apt near Opera, in Madrid
We are 5 sisters staying for a week in apt near Opera Metro...pretty tight budget but want to experience the best food/drink that Madrid can ofter given limited funds. We want to cook, eat out, enjoy. We'll be out all day doing museums, etc...what should we pick up on the way home to cook? What/where should we be sure to go out at night; I've researched Tapas on this board..lots of great suggestions, I just want to know if you have any additional ideas given our modest budget and our love of home cooking.
In my experience sometimes museums have great restaurants, and sometimes awful cafeterias...what in Madrid?
I recently returned from a trip to Madrid. My travel diary is available here:
As far as inexpensive home cooking, I highly recommend Tienda de Vinos in Chueca (I have a map of the location in the above link). I don't think they take reservations, so make sure you either get there early or are willing to wait.
The cafeteria in the new Prado extension isn't bad. The bocadillos and other snacks are on the expensive side (4 euros for a very small bocadillo de jamon). I've never eaten a proper meal there, but the food does look and smell good (and I did once have a bowl of delicious bean soup). Certainly worth trying if you're there all day and don't want to go out to eat. It gets very busy at lunchtime, of course,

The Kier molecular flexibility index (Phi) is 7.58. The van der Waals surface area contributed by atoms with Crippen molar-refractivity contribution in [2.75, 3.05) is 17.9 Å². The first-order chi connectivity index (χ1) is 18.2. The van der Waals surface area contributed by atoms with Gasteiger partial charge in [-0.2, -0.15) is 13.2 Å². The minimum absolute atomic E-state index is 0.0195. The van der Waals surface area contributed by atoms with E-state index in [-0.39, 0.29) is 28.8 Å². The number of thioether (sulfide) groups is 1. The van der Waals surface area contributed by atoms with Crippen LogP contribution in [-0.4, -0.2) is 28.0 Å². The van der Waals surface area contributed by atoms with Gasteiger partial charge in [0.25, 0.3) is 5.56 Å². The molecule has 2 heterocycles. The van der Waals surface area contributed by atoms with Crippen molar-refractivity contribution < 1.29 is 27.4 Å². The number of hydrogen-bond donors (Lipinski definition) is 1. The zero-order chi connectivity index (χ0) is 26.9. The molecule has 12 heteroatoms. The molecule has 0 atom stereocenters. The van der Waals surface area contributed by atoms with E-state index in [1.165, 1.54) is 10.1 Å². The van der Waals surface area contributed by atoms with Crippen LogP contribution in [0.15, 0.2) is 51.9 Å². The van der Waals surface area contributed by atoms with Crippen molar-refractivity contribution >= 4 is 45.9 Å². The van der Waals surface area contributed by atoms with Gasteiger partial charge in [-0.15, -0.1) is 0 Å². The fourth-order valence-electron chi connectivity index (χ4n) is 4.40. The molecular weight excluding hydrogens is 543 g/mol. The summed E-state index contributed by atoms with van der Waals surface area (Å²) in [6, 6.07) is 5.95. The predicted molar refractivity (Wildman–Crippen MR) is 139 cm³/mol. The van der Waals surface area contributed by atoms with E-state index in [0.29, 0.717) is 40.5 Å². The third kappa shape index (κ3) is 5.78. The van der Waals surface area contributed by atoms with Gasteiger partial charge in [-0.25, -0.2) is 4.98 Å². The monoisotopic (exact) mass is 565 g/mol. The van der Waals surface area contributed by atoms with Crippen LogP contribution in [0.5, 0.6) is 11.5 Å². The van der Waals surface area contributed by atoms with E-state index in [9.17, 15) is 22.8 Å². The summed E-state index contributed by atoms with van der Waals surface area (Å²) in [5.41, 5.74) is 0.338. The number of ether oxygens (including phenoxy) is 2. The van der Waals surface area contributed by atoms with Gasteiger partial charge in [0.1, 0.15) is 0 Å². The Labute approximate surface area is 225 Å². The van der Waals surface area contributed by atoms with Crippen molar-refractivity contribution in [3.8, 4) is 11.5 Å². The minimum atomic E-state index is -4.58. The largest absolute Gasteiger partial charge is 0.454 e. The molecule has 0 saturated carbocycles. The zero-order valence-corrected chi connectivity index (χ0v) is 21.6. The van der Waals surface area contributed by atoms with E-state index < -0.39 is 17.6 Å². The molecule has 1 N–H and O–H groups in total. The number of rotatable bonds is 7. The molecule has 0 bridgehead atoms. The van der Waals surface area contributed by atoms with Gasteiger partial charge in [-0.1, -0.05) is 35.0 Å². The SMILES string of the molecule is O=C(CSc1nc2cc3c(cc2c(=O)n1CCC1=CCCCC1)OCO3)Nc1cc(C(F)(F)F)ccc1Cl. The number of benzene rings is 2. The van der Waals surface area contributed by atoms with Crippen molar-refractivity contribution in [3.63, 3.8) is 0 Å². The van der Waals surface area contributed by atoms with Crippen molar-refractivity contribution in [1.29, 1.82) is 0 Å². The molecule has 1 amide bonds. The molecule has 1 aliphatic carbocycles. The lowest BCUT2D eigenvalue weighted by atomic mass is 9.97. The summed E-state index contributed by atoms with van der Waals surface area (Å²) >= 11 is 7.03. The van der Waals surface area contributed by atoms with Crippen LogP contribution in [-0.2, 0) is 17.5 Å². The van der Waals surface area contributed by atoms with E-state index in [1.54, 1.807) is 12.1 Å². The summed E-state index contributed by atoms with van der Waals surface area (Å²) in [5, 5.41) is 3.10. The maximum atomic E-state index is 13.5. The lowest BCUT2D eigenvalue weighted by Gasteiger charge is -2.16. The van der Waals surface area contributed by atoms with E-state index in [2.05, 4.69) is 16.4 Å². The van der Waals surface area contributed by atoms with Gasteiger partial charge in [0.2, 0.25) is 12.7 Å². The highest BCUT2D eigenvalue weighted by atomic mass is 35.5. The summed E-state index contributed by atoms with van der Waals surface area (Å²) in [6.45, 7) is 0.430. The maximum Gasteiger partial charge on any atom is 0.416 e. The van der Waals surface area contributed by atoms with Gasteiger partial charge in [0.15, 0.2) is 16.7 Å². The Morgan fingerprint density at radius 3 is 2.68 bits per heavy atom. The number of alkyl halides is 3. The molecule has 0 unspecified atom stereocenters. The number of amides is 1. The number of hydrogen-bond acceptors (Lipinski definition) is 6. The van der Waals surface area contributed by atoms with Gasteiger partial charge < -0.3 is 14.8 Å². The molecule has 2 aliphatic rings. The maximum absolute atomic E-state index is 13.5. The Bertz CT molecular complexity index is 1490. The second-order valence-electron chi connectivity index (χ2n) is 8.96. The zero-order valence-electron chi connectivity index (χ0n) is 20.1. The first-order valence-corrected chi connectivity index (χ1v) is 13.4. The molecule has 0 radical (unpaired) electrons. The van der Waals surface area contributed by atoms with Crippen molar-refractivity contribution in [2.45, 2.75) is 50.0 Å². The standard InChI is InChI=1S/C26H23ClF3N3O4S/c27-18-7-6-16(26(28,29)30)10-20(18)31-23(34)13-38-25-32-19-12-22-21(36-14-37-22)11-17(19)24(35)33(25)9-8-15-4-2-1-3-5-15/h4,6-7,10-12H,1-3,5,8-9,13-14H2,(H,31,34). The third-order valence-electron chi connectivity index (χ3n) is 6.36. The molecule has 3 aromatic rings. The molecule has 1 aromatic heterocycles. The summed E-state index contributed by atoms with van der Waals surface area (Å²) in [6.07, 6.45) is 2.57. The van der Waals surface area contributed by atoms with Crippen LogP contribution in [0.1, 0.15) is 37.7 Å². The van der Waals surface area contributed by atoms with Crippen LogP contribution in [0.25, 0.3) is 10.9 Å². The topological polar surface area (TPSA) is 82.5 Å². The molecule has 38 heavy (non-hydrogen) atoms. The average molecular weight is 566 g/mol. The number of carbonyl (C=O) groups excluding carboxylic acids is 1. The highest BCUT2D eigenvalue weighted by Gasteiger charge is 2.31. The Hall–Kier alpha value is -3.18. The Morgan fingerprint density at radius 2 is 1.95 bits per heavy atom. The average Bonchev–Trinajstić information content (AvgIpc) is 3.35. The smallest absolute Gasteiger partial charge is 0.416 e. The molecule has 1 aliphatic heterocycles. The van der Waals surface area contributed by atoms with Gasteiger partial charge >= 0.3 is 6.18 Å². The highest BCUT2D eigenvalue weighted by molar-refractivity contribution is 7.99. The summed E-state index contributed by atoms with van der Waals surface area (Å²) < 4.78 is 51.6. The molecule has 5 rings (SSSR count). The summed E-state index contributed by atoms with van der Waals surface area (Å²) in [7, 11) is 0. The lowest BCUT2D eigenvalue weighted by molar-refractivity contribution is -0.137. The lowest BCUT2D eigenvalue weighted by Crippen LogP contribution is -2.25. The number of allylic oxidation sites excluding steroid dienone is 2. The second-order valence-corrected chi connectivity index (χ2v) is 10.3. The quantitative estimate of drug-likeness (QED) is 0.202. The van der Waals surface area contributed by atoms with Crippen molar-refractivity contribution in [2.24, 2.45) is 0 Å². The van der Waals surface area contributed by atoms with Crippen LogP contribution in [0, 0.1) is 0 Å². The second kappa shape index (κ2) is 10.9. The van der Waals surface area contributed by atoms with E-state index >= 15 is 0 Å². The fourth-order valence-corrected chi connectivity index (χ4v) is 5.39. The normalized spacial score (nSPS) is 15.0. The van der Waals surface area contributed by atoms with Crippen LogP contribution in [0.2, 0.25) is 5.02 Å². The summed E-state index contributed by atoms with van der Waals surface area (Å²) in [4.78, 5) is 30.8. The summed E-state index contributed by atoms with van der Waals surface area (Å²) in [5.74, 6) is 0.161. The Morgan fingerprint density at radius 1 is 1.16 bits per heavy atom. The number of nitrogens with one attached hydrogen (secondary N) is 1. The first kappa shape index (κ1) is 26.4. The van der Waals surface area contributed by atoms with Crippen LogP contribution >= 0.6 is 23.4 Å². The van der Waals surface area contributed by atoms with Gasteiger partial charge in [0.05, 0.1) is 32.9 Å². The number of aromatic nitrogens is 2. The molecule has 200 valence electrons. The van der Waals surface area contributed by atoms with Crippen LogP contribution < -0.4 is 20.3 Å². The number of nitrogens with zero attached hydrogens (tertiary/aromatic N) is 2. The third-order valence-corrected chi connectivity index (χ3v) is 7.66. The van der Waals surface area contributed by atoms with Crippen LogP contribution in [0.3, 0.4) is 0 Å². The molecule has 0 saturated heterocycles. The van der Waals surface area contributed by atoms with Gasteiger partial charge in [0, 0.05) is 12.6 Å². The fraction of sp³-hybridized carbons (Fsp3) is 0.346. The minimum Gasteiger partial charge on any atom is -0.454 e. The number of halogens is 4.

Another possibility is to walk down the Paseo del Prado to the Museo del Jamon, buy a bocadillo for half the price and have a picnic in the Jardin Botanico. (You can get back into the Prado on the same ticket.) And there are lots of good lunch venues nearby - Cerveceria Cervantes and Los Gatos in Calle de Jesus, Maceiras in Calle Huertas and Calle de Jesus amongst others within ten minutes walk; also La Plateria, just across the Paseo from the Velasquez entrance. For good home cooking, La Sanabresa in the Calle Amor de Dios is very good and very cheap, hence very popular: get there early to be sure of a table.
The Thyssen has a good restaurant, with a generous menu del dia for around 13 euros, for more than you could possibly want to eat if you want to retain some semblance of energy for looking at pictures in the afternoon!
I've never eaten in the restaurant in the Reina Sofia - I've heard varying reports. Perhaps someone else can comment.
If you are going to be in Madrid before 13 July, you'll be able to see the marvellous Goya in Times of War exhibition at the Prado.
re: Julie Friedeberger
Is there a new cafeteria at the Prado? That would be great news because that
horrible tiled bathtub-like noisy dank thing in the basement was beyond awful.
There were a couple of serviceable if unmemorable places right across Paseo
de Prado, just south of the Starbucks (!). Useful for a quick bite and coffee and
some fresh air before heading back in.
re: Chuckles the Clone
Yes, there is. It's in the new extension, which opened in October last year. It's at ground level, just past the new shop, and vastly better than the old basement cave: light and comfortable and more spacious. It's all self-service, with a reasonable choice of hot dishes and salads at the main counter plus snacks and drinks at the quick counter.